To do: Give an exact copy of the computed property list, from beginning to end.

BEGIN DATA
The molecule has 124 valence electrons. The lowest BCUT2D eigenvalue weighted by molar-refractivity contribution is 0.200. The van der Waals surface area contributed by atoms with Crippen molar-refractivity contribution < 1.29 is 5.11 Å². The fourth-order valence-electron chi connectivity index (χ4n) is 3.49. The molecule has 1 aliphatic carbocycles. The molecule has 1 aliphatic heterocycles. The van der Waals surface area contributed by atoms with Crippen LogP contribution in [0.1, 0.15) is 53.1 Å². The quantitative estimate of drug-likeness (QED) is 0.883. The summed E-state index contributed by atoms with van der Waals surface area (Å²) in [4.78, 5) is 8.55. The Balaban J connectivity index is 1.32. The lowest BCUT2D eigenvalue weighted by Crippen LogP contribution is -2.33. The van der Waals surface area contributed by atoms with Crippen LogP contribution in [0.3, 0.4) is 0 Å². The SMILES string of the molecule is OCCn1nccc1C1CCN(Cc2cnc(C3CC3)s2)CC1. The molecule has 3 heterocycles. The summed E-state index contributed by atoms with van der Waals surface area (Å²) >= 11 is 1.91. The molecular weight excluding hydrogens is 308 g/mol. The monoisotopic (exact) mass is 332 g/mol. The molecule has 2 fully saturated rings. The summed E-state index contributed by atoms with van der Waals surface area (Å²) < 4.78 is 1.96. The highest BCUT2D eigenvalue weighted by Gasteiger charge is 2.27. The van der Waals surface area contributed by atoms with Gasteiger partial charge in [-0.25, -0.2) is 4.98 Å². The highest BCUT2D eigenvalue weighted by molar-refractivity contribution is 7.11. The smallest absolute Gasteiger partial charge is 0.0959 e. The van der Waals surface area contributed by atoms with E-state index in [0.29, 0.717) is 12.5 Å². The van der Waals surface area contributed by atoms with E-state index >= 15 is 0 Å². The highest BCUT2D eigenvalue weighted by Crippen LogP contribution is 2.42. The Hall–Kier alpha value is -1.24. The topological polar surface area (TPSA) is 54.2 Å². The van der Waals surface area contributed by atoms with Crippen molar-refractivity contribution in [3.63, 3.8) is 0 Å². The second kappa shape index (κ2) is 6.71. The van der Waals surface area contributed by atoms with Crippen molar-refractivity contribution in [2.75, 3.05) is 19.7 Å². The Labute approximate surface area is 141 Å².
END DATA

The molecule has 124 valence electrons. The lowest BCUT2D eigenvalue weighted by molar-refractivity contribution is 0.200. The van der Waals surface area contributed by atoms with Crippen molar-refractivity contribution < 1.29 is 5.11 Å². The fourth-order valence-electron chi connectivity index (χ4n) is 3.49. The molecule has 1 aliphatic carbocycles. The molecule has 1 aliphatic heterocycles. The van der Waals surface area contributed by atoms with Crippen LogP contribution in [0.1, 0.15) is 53.1 Å². The quantitative estimate of drug-likeness (QED) is 0.883. The summed E-state index contributed by atoms with van der Waals surface area (Å²) in [4.78, 5) is 8.55. The Balaban J connectivity index is 1.32. The lowest BCUT2D eigenvalue weighted by Crippen LogP contribution is -2.33. The van der Waals surface area contributed by atoms with Crippen LogP contribution in [0.3, 0.4) is 0 Å². The SMILES string of the molecule is OCCn1nccc1C1CCN(Cc2cnc(C3CC3)s2)CC1. The molecule has 3 heterocycles. The summed E-state index contributed by atoms with van der Waals surface area (Å²) >= 11 is 1.91. The molecular weight excluding hydrogens is 308 g/mol. The monoisotopic (exact) mass is 332 g/mol. The molecule has 2 fully saturated rings. The summed E-state index contributed by atoms with van der Waals surface area (Å²) < 4.78 is 1.96. The highest BCUT2D eigenvalue weighted by Gasteiger charge is 2.27. The van der Waals surface area contributed by atoms with Gasteiger partial charge in [-0.25, -0.2) is 4.98 Å². The highest BCUT2D eigenvalue weighted by molar-refractivity contribution is 7.11. The smallest absolute Gasteiger partial charge is 0.0959 e. The van der Waals surface area contributed by atoms with E-state index in [0.29, 0.717) is 12.5 Å². The van der Waals surface area contributed by atoms with E-state index >= 15 is 0 Å². The highest BCUT2D eigenvalue weighted by Crippen LogP contribution is 2.42. The Hall–Kier alpha value is -1.24. The topological polar surface area (TPSA) is 54.2 Å². The van der Waals surface area contributed by atoms with Crippen molar-refractivity contribution in [3.63, 3.8) is 0 Å². The second kappa shape index (κ2) is 6.71. The van der Waals surface area contributed by atoms with Crippen molar-refractivity contribution in [2.75, 3.05) is 19.7 Å². The Labute approximate surface area is 141 Å².